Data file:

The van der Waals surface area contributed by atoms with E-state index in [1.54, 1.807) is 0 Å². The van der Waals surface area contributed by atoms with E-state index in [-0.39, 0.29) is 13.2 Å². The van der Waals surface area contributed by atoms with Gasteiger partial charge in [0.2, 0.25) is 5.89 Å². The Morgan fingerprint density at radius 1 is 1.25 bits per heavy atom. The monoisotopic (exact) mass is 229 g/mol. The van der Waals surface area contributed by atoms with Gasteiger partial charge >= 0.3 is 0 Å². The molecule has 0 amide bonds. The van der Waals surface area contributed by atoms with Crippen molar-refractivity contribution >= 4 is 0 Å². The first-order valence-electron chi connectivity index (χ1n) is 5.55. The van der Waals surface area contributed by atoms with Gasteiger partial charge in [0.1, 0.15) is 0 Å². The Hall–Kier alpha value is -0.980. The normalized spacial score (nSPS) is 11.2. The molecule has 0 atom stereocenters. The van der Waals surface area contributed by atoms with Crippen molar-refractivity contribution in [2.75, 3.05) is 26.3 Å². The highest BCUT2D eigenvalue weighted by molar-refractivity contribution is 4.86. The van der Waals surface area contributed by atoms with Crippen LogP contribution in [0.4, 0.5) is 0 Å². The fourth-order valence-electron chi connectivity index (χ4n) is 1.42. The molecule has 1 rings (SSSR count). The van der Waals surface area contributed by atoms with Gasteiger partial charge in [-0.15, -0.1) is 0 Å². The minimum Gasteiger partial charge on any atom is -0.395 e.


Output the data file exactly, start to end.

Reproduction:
The van der Waals surface area contributed by atoms with E-state index in [1.54, 1.807) is 0 Å². The van der Waals surface area contributed by atoms with E-state index in [-0.39, 0.29) is 13.2 Å². The van der Waals surface area contributed by atoms with Gasteiger partial charge in [0.2, 0.25) is 5.89 Å². The Morgan fingerprint density at radius 1 is 1.25 bits per heavy atom. The monoisotopic (exact) mass is 229 g/mol. The van der Waals surface area contributed by atoms with Gasteiger partial charge >= 0.3 is 0 Å². The molecule has 0 amide bonds. The van der Waals surface area contributed by atoms with Crippen molar-refractivity contribution >= 4 is 0 Å². The first-order valence-electron chi connectivity index (χ1n) is 5.55. The van der Waals surface area contributed by atoms with Gasteiger partial charge in [0.1, 0.15) is 0 Å². The Hall–Kier alpha value is -0.980. The normalized spacial score (nSPS) is 11.2. The molecule has 0 atom stereocenters. The van der Waals surface area contributed by atoms with Crippen molar-refractivity contribution in [2.75, 3.05) is 26.3 Å². The highest BCUT2D eigenvalue weighted by molar-refractivity contribution is 4.86. The van der Waals surface area contributed by atoms with Crippen LogP contribution in [0.4, 0.5) is 0 Å². The fourth-order valence-electron chi connectivity index (χ4n) is 1.42. The molecule has 1 rings (SSSR count). The van der Waals surface area contributed by atoms with Gasteiger partial charge in [-0.15, -0.1) is 0 Å². The minimum Gasteiger partial charge on any atom is -0.395 e.